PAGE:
VUITTON NO-GO ON MADISON: Louis Vuitton has abandoned a plan to open on Madison Avenue, at least for the moment. The French leather goods, shoes, jewelry and ready-to-wear brand, was close to securing a lease at 845 Madison Ave. at 70th Street, but backed out, according to sources. The site, which has about 5,000 square feet, was formerly occupied by Gianfranco Ferré, who moved his store to 870 Madison Ave. In Manhattan, Vuitton also operates a flagship at 1 East 57th St. and a shop at 116 Greene St. in SoHo, but it’s not unusual for Vuitton to put two or three major stores in a big city. A spokeswoman for Louis Vuitton, a division of LVMH Moët Hennessy Louis Vuitton, said the company would not comment.

M&S INVESTORS TENDER SHARES: Marks & Spencer shareholders, who rallied round the retailer’s management as it fought off a takeover bid by retail tycoon Philip Green this summer, have once again shown their support for the company. They overwhelmingly supported the firm’s tender offer of 2.3 billion pounds, or $4.14 billion, that closed on Friday. Dollar figures have been converted at current exchange. The strike price for the offer was set at 3.62 pounds, or $6.52. M&S said in a statement Monday the tender offer cancels about 27.9 percent of the company’s share capital. The price is at a premium to the company’s Friday closing per-share price of 3.57 pounds, or $6.58, although it is considerably lower than the 4 pounds, or $7.20, Green was offering. The tender offer was designed to win shareholders’ support during the takeover battle. M&S shares closed at 3.59 pounds, or $6.60, up 0.42 percent.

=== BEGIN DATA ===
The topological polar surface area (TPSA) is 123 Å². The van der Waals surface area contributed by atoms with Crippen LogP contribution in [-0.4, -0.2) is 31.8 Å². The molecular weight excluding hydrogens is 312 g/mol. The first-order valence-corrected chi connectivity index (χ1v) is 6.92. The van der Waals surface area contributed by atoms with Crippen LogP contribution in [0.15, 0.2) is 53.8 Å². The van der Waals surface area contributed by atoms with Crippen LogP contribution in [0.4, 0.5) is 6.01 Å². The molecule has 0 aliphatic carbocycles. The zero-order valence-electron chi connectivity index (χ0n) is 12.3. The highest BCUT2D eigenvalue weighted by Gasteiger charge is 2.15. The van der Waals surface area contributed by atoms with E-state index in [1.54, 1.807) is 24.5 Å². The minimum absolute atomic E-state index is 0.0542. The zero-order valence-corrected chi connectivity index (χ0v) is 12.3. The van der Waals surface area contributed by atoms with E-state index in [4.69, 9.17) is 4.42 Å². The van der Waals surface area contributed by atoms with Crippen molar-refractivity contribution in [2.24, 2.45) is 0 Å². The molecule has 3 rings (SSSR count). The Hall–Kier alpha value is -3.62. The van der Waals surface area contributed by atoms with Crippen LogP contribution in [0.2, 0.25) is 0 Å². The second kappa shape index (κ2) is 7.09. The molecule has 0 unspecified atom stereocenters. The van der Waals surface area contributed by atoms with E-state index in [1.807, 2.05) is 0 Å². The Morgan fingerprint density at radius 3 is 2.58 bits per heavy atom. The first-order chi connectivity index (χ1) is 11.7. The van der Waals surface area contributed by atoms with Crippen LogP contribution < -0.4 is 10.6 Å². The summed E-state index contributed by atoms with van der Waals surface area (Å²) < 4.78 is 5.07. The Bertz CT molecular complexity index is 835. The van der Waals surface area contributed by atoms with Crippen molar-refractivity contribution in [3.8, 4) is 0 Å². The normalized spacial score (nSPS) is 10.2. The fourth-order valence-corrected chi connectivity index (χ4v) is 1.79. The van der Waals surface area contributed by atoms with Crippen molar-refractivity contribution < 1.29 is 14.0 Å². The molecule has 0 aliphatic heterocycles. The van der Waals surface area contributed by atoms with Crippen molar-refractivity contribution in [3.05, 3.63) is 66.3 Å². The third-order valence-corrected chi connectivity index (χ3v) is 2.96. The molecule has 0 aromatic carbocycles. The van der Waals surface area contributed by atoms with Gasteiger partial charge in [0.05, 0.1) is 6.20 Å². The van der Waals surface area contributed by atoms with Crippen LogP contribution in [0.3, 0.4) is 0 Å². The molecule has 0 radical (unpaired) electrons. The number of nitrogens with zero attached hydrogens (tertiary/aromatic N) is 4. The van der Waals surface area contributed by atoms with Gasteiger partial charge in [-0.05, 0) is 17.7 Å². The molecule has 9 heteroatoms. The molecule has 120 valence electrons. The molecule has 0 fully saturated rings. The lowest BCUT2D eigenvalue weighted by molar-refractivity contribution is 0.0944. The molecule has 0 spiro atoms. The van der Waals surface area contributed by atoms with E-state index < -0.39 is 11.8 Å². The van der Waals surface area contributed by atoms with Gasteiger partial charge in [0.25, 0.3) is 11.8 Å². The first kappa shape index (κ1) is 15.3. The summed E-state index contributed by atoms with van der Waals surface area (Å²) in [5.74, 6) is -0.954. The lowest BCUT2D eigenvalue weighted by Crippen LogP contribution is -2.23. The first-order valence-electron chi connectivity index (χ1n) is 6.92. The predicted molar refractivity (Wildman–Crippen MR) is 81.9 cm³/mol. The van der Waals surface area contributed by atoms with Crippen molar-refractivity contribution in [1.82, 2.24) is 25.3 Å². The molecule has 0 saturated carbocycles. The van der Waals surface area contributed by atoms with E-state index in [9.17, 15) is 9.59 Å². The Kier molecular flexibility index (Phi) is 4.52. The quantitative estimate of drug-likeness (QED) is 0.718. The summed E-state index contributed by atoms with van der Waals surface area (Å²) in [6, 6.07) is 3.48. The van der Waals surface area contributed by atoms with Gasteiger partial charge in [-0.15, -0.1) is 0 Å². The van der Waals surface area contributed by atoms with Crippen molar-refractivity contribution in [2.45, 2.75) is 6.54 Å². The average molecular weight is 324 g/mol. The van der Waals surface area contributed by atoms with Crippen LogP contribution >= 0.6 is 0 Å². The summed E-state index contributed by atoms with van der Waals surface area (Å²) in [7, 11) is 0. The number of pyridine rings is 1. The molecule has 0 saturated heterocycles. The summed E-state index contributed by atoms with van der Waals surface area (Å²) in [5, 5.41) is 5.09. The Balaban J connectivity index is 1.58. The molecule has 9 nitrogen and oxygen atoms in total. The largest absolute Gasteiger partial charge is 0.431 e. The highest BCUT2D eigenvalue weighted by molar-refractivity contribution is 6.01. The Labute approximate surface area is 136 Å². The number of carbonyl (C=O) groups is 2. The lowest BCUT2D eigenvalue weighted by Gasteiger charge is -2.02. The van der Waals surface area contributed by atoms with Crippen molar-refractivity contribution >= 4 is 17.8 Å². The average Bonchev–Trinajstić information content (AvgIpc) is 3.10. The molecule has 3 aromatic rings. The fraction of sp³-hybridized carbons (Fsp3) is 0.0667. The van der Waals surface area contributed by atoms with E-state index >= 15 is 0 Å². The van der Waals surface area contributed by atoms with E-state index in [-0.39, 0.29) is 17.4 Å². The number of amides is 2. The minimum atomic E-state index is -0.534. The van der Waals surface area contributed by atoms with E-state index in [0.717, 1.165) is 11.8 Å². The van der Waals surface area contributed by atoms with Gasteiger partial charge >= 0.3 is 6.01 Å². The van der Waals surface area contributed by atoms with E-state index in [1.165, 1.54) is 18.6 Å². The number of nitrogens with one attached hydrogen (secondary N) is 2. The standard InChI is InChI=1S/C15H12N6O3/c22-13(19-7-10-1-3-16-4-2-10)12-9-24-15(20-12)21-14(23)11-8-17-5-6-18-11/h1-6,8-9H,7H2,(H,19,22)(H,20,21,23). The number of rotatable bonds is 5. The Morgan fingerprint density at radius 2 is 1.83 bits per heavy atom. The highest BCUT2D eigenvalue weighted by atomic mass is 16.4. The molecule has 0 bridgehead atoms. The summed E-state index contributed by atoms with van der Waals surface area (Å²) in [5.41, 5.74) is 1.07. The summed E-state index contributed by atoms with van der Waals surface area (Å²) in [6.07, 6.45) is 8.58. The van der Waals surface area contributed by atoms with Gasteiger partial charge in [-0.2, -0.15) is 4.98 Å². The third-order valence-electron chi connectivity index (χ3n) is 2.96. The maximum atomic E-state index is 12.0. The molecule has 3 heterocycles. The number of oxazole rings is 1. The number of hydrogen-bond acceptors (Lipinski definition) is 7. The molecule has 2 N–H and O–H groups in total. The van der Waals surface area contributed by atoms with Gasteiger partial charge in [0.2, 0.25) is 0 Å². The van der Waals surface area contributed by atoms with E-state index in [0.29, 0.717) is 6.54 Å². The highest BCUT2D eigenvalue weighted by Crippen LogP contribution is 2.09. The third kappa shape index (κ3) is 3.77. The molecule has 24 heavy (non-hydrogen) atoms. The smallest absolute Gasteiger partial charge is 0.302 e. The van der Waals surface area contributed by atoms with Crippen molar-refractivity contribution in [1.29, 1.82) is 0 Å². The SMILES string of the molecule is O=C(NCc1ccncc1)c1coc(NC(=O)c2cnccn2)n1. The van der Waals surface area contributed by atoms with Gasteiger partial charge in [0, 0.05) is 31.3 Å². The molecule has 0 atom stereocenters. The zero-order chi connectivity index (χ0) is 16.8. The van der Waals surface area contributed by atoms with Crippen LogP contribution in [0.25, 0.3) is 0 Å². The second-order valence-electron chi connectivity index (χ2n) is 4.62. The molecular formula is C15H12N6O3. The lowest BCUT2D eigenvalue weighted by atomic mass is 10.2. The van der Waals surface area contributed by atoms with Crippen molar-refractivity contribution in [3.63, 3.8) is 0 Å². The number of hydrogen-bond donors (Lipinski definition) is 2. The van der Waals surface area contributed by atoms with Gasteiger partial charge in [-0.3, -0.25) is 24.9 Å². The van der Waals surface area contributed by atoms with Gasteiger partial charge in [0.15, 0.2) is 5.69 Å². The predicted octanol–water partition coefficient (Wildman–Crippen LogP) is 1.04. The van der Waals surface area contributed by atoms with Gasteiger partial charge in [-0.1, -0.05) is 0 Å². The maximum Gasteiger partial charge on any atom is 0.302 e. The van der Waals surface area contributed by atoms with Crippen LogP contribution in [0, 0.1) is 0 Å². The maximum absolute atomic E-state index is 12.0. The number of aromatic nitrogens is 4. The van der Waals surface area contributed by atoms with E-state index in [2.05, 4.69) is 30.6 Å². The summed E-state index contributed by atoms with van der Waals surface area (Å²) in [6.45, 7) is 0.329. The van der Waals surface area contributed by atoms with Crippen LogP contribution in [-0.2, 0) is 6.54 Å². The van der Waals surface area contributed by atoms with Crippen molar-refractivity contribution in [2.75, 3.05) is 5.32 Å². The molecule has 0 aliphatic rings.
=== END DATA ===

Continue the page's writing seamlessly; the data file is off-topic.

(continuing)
OUTLOOK NEGATIVE: Moody’s Investors Service revised its rating outlook on St. John Knits International Inc. to negative from stable, but left existing debt ratings unchanged. About $235 million of rated debt was affected by the revision. Moody’s said it revised its outlook for St. John Knits because of challenging business prospects reflected in the decline of the company’s operating margin as well as weaker operating cash flow. In addition, St. John Knits faces increased market and inventory risks as it shifts its distribution strategy from a U.S. wholesale business to company-owned retail stores. The ratings agency also said the ratings continue to reflect the company’s “high leverage and weak balance sheet (with a stockholder’s deficit).”

This story first appeared in the October 26, 2004 issue of WWD. Subscribe Today.

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